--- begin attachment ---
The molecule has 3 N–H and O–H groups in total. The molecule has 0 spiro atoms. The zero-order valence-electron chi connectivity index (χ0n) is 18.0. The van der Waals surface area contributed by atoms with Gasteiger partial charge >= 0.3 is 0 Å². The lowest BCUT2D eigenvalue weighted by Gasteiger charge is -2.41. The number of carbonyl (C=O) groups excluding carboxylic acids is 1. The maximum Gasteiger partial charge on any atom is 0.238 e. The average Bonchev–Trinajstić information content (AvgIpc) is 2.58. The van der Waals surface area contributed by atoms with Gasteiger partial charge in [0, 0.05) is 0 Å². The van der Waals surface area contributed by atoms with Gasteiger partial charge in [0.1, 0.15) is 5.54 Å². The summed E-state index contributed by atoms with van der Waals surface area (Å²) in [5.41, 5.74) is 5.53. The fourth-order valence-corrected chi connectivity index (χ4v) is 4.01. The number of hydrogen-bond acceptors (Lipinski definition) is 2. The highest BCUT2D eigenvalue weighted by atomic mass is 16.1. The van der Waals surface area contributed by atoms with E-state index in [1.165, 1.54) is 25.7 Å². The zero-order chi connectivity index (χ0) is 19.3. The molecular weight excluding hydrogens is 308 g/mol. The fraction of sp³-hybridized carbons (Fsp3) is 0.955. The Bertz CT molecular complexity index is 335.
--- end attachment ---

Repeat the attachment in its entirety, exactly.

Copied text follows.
The molecule has 3 N–H and O–H groups in total. The molecule has 0 spiro atoms. The zero-order valence-electron chi connectivity index (χ0n) is 18.0. The van der Waals surface area contributed by atoms with Gasteiger partial charge >= 0.3 is 0 Å². The lowest BCUT2D eigenvalue weighted by Gasteiger charge is -2.41. The number of carbonyl (C=O) groups excluding carboxylic acids is 1. The maximum Gasteiger partial charge on any atom is 0.238 e. The average Bonchev–Trinajstić information content (AvgIpc) is 2.58. The van der Waals surface area contributed by atoms with Gasteiger partial charge in [0, 0.05) is 0 Å². The van der Waals surface area contributed by atoms with Gasteiger partial charge in [0.1, 0.15) is 5.54 Å². The summed E-state index contributed by atoms with van der Waals surface area (Å²) in [5.41, 5.74) is 5.53. The fourth-order valence-corrected chi connectivity index (χ4v) is 4.01. The number of hydrogen-bond acceptors (Lipinski definition) is 2. The highest BCUT2D eigenvalue weighted by atomic mass is 16.1. The van der Waals surface area contributed by atoms with E-state index in [1.165, 1.54) is 25.7 Å². The zero-order chi connectivity index (χ0) is 19.3. The molecular weight excluding hydrogens is 308 g/mol. The fraction of sp³-hybridized carbons (Fsp3) is 0.955. The Bertz CT molecular complexity index is 335.